• Understand all your local media options and the geographic coverage they can provide ahead of time. Natural disasters rarely match up with market/DMA lines, so you need to be clear on the effective coverage (and the associated waste) that comes with any media option.
  • Pre-negotiate rates/schedules that can be quickly activated when needed.
  • Maintain a database of multiple contacts from each media vendor you work with—including their mobile phone numbers—to ensure 24/7 availability.
  • Build a creative toolkit with prepared messages you can adapt to varying circumstances, and be sure your messaging is sensitive to your audience’s plight.
  • Identify individuals who can jump in to support social media monitoring and response. Train these individuals so that they understand the company’s social media governance policies, the do’s and don’ts when communicating, and key messages to share.
  • Maintain a list of appropriate hashtags that your social media team can use to search for opportunities and extend your response reach. The White House, FEMA and U.S. Department of Energy have launched standardized hashtags, including #PowerLineDown, #NoFuel and #GotFuel to enable citizens to report downed power lines or whether a gas station has fuel across social media platforms. The Weather Channel has committed to publicizing these hashtags to its Web visitors and TV viewers.
  • Forge partnerships with federal and local entities, along with cause-based companies, to explore how you can work together to support shared agendas.

The power of partnerships in natural disasters

Hurricane Sandy helped prove how technology and social media interaction can improve information sharing and relief support. Since then, the White House, FEMA, and a host of cause-based companies have been exploring how sharing economy platforms can further enhance collaboration and response during disasters. These resources and tools, highlighted at the White House Innovation for Disaster Response Recovery Demo Day, can help companies think about the numerous opportunities that are available. For more information, go to Data.Gov—a portal featuring disaster-related datasets, tools, and updates on how to get involved.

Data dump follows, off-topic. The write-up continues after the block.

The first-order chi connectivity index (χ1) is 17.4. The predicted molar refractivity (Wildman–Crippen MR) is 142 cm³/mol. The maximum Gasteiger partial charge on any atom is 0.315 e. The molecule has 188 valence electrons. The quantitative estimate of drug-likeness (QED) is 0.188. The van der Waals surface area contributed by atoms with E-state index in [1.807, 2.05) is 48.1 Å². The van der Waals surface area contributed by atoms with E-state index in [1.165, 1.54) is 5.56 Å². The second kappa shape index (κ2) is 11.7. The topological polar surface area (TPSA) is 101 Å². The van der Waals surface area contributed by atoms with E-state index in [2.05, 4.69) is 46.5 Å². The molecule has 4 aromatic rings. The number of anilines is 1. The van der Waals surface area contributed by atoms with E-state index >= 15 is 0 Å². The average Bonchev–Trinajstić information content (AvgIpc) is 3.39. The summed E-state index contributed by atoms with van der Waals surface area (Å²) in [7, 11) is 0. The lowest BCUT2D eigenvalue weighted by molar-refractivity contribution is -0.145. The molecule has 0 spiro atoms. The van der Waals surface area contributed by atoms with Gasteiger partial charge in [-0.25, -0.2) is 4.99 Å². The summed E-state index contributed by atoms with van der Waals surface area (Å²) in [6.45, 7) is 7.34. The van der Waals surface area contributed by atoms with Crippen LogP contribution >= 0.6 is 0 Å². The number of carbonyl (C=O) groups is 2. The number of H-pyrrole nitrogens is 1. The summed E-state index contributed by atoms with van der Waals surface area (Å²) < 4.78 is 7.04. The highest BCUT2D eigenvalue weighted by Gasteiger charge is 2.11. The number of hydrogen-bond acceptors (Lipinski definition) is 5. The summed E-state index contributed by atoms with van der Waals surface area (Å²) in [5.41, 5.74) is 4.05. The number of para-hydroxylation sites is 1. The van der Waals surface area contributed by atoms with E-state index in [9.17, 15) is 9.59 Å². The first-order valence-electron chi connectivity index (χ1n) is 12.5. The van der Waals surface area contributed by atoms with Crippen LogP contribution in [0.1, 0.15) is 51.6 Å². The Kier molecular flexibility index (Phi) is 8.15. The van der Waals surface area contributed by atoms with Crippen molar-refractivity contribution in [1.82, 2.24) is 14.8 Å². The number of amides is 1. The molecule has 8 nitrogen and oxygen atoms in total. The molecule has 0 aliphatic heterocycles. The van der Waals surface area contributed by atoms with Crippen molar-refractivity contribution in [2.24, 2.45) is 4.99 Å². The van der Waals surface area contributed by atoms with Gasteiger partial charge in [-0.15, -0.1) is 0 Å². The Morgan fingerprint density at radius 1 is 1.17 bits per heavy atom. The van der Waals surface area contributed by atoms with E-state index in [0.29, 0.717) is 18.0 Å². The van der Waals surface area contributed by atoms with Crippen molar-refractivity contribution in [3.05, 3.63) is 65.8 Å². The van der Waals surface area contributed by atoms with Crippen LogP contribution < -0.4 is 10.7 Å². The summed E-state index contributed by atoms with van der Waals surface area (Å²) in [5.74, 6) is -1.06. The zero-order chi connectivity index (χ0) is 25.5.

• Geofeedia is a social monitoring service that provides a free version of its service to first responders, utility companies, and government at all levels.
  • GeoQ, developed by The National Geospatial Intelligence Agency, crowdsources geo-tagged photos of affected areas to help assess damage.
  • Lantern Live is a mobile app from the Department of Energy that helps consumers share information about power outages and nearby gas stations to find fuel during energy emergencies.
  • ShakeMap, by U.S. Logical Survey, provides a rapid graphical estimate of ground shaking in an affected region and shares this information within minutes on the web and with emergency managers through a companion service called ShakeCast.
  • Disaster Reporter, a crowdsource feature within the FEMA app, allows people to take a photograph in a disaster area and share it, along with a description, to give response and recovery teams an accurate view of the situation on a publicly accessible map.
  • Big City Emergency Managers brings together managers and their staff from the 15 largest U.S. cities to widely share lessons learned and best practices for disaster response and recovery.
  • NPR Labs has developed an emergency-alerting system for the 36 million Americans who are deaf and hard of hearing that enables communication to be delivered regardless of power outages.

The bottom line

A natural disaster can come on with little warning. Sometimes days, sometimes minutes, sometimes with no warning at all. By understanding when they may be more likely to hit, and how people’s use of media changes in the midst of an event, you can be ready with a smart communications plan. Whether that means shifting into action or waiting for the right moment to return to regularly scheduled marketing, planning ahead can help you make good decisions when there isn’t much time to shift gears.

 

  1. Methodology online survey conducted January-March, 2014. Sample size: 228 adults.
  2. Source: Creative Signals 2013